Tuesday, June 28, 2016

Summer Slump

I hope your summer is off to a great start--and that Taco gets to come with you on your trips around and out of town!

Some dogs just adore vacations--mine are crazy excited when they arrive in a new place. A vacation isn't a good vacation for me without them. But if you can't take your furry one with you, he may be happy to stay home with a great sitter. Do dogs like being boarded? Not usually. I think if they could speak up, they'd ask for a pet sitter in their own home whenever possible.

And then they'd remind you that they'd love to do some fun things with you this summer, too. Have you heard about the "summer slump" or "summer slide" children experience when they're not in school over the summer? They can back-pedal pretty quickly if they're not intellectually challenged during their time off.

At the very least, the behavior of dogs will stay the same over the summer if no effort is made. That can be a bad thing for many. How about a new class or activity for your dog this summer? So you miss one or two sessions because you're traveling? Any education is better than none. Taco doesn't want to wait another 10 weeks until you have consistent time (maybe) to do something special with him. He's bored or anxious or unchallenged right now. He'd like a new puzzle toy or a new hike or a trip to the lake or an agility workshop. Ask him: he'll tell you--or his behavior will.

Traditionally dog trainers have more availability for sessions in summer, so it's a great time to get started!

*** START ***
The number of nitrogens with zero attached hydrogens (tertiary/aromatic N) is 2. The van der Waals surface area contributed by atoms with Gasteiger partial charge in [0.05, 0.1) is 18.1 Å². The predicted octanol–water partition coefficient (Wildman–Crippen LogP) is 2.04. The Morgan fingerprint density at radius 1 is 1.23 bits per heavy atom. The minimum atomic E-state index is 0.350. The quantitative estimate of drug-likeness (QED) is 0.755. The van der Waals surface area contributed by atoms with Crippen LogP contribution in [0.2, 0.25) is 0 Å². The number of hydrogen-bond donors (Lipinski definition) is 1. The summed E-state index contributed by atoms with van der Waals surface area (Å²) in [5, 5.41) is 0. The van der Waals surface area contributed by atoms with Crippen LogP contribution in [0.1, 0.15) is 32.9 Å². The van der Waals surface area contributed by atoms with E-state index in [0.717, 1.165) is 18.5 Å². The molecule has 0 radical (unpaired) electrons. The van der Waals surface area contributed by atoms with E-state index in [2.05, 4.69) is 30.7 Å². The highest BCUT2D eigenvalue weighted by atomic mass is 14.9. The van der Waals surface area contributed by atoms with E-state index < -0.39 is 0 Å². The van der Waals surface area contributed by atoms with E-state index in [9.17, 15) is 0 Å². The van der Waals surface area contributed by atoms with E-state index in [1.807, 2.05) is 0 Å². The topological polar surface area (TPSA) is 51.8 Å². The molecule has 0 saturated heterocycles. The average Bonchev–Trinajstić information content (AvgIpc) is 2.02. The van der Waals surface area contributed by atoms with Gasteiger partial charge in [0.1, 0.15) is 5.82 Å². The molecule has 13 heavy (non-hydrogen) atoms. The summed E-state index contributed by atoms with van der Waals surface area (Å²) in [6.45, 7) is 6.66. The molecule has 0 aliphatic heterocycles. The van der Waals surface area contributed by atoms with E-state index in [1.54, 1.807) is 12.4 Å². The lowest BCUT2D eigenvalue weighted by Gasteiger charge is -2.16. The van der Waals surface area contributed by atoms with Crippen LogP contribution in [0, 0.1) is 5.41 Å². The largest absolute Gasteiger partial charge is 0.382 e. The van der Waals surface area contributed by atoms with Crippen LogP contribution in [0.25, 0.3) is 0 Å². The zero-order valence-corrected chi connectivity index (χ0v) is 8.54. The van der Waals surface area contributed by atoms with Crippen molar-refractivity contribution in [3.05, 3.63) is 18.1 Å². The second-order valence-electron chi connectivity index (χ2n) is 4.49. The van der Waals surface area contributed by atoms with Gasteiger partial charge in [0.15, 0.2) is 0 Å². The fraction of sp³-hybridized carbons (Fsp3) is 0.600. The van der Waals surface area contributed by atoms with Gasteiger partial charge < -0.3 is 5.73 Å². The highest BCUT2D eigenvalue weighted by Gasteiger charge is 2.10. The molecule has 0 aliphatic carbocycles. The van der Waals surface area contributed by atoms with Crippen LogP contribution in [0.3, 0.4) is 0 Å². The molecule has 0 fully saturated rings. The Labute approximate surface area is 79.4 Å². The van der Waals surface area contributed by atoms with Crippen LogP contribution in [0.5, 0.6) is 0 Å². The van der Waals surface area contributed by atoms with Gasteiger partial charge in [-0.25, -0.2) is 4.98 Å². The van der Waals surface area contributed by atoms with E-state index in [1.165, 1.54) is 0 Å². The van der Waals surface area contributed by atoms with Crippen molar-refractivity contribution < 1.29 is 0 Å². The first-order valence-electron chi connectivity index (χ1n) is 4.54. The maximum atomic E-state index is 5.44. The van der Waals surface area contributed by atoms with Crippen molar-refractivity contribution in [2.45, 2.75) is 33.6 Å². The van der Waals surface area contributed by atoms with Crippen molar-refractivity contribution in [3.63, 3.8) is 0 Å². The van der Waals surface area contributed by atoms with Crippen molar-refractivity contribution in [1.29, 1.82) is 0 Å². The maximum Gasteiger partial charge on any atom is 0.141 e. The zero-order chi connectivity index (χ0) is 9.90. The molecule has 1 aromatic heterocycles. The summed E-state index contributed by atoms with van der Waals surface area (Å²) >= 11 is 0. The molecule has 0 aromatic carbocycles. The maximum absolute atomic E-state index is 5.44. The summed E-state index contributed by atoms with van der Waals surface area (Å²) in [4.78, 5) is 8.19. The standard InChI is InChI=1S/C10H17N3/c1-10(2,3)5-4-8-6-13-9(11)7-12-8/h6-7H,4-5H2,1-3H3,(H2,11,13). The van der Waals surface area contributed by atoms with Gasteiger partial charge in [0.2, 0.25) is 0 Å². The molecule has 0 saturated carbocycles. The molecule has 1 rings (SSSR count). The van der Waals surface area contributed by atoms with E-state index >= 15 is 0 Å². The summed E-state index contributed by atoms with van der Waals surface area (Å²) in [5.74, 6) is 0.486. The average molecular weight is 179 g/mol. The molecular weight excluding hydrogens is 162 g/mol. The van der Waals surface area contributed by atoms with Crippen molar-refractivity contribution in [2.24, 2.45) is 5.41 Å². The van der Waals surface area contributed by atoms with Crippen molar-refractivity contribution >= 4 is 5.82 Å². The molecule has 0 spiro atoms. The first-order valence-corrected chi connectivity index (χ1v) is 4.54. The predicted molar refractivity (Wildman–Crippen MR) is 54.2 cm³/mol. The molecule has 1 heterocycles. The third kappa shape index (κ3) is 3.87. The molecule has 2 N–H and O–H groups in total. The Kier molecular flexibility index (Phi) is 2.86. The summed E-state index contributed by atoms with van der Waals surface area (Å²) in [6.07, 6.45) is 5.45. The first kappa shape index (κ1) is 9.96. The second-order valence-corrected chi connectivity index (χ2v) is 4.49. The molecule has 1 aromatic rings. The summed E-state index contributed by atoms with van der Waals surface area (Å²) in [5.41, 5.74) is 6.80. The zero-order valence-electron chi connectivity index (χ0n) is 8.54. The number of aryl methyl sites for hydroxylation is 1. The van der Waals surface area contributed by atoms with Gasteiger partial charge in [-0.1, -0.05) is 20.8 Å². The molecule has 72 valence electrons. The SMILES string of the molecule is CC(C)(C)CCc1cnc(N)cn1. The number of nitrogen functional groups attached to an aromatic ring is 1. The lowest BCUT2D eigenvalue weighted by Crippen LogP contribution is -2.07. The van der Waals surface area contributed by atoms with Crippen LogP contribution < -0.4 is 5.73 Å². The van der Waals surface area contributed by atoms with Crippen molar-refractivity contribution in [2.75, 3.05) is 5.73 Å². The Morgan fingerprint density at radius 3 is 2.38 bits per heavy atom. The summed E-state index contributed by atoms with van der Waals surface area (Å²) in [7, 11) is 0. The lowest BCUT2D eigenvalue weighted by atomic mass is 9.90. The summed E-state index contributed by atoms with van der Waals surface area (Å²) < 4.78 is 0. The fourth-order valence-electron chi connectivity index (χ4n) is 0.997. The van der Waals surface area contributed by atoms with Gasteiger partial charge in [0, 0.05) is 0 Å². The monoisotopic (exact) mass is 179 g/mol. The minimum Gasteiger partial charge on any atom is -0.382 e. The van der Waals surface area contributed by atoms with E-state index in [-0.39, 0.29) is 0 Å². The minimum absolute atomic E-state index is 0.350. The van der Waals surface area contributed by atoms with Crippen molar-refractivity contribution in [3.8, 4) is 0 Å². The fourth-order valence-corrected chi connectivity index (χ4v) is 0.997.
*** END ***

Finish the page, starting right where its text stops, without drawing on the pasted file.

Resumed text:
Friday, June 10, 2016

Keep Calm and Clear and Expect

"He always listens to you. Why doesn't he listen to me?" Something good trainers hear often. Flattering! And yes, we do hope furry clients learn well and listen when the professional is in the room. Dogs sure do seem to realize when the handler knows what she is doing and respond well.

But you can get better responses, too. Act like you know what you're doing--and you might be surprised that your dog is fooled. What do professional, positive trainers do that you may not be doing? Your dog knows "come"; you're sure of it. You've seen him come for the trainer. He just "refuses" to come for you or will only when he wants to. How clear are you? Are you mixing in the word "come" with a bunch of others? Simply give the cue cleanly and clearly once by itself and wait. See what happens. It's hard not to ask for the behavior repeatedly until you get it, but wait and see what happens. "Fluffy, come!" in an inviting tone--not "C'mere, Fluffy. C'mere. Come, Fluff. Get over here, Fluff" in a not-so-inviting tone. Use the simplest language possible and sound fun. Fluffy ain't coming if he thinks he is in trouble. (You would never call him for something like brushing or scolding, anyhow, right??)

Have you seen how calm trainers can be? The best handlers stand up straight, they don't wave their hands around in random (to dogs) gestures, and they breathe. Dogs are usually easily distracted. (Who isn't?) Trying to project a calm energy can take you far--we could learn a lot from dogs about reading the energy of another!

And let's expect what we want to happen. Dogs also often read your insecurity. I expect a dog who has truly learned the cue will come when I call her. If she doesn't, I can turn and walk away--how many then get moving and follow you to see wassup!--or I can go get her to remind her that she shouldn't blow off a human.

I'll bet you've heard the adage: don't teach your dog that she can come on the thirteenth time--or she will. Super handlers say less and get a lot more out of their pups. Need help?